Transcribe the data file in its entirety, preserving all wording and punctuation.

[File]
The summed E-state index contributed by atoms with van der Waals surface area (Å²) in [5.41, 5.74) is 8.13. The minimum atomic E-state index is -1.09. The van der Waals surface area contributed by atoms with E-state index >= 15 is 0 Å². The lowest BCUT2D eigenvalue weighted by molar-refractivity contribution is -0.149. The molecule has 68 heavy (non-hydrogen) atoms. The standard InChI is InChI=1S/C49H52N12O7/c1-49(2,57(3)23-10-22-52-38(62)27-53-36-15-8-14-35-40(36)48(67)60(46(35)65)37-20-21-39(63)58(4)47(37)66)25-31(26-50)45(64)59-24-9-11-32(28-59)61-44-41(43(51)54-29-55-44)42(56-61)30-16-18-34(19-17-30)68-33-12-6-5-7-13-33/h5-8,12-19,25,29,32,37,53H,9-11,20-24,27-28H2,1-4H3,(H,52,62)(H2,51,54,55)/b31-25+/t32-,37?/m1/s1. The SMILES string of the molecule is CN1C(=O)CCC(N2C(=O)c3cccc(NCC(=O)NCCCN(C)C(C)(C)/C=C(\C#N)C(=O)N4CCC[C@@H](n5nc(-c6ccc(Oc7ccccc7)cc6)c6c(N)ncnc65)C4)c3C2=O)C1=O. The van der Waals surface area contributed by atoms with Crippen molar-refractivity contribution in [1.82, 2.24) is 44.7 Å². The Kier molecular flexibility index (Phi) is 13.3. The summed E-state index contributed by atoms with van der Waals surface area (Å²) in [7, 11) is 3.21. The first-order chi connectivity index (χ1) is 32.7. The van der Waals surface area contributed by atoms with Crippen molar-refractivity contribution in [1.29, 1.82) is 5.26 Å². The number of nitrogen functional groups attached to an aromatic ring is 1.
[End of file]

The summed E-state index contributed by atoms with van der Waals surface area (Å²) in [5.41, 5.74) is 8.13. The minimum atomic E-state index is -1.09. The van der Waals surface area contributed by atoms with E-state index >= 15 is 0 Å². The lowest BCUT2D eigenvalue weighted by molar-refractivity contribution is -0.149. The molecule has 68 heavy (non-hydrogen) atoms. The standard InChI is InChI=1S/C49H52N12O7/c1-49(2,57(3)23-10-22-52-38(62)27-53-36-15-8-14-35-40(36)48(67)60(46(35)65)37-20-21-39(63)58(4)47(37)66)25-31(26-50)45(64)59-24-9-11-32(28-59)61-44-41(43(51)54-29-55-44)42(56-61)30-16-18-34(19-17-30)68-33-12-6-5-7-13-33/h5-8,12-19,25,29,32,37,53H,9-11,20-24,27-28H2,1-4H3,(H,52,62)(H2,51,54,55)/b31-25+/t32-,37?/m1/s1. The SMILES string of the molecule is CN1C(=O)CCC(N2C(=O)c3cccc(NCC(=O)NCCCN(C)C(C)(C)/C=C(\C#N)C(=O)N4CCC[C@@H](n5nc(-c6ccc(Oc7ccccc7)cc6)c6c(N)ncnc65)C4)c3C2=O)C1=O. The van der Waals surface area contributed by atoms with Crippen molar-refractivity contribution in [1.82, 2.24) is 44.7 Å². The Kier molecular flexibility index (Phi) is 13.3. The summed E-state index contributed by atoms with van der Waals surface area (Å²) in [7, 11) is 3.21. The first-order chi connectivity index (χ1) is 32.7. The van der Waals surface area contributed by atoms with Crippen molar-refractivity contribution in [1.29, 1.82) is 5.26 Å². The number of nitrogen functional groups attached to an aromatic ring is 1.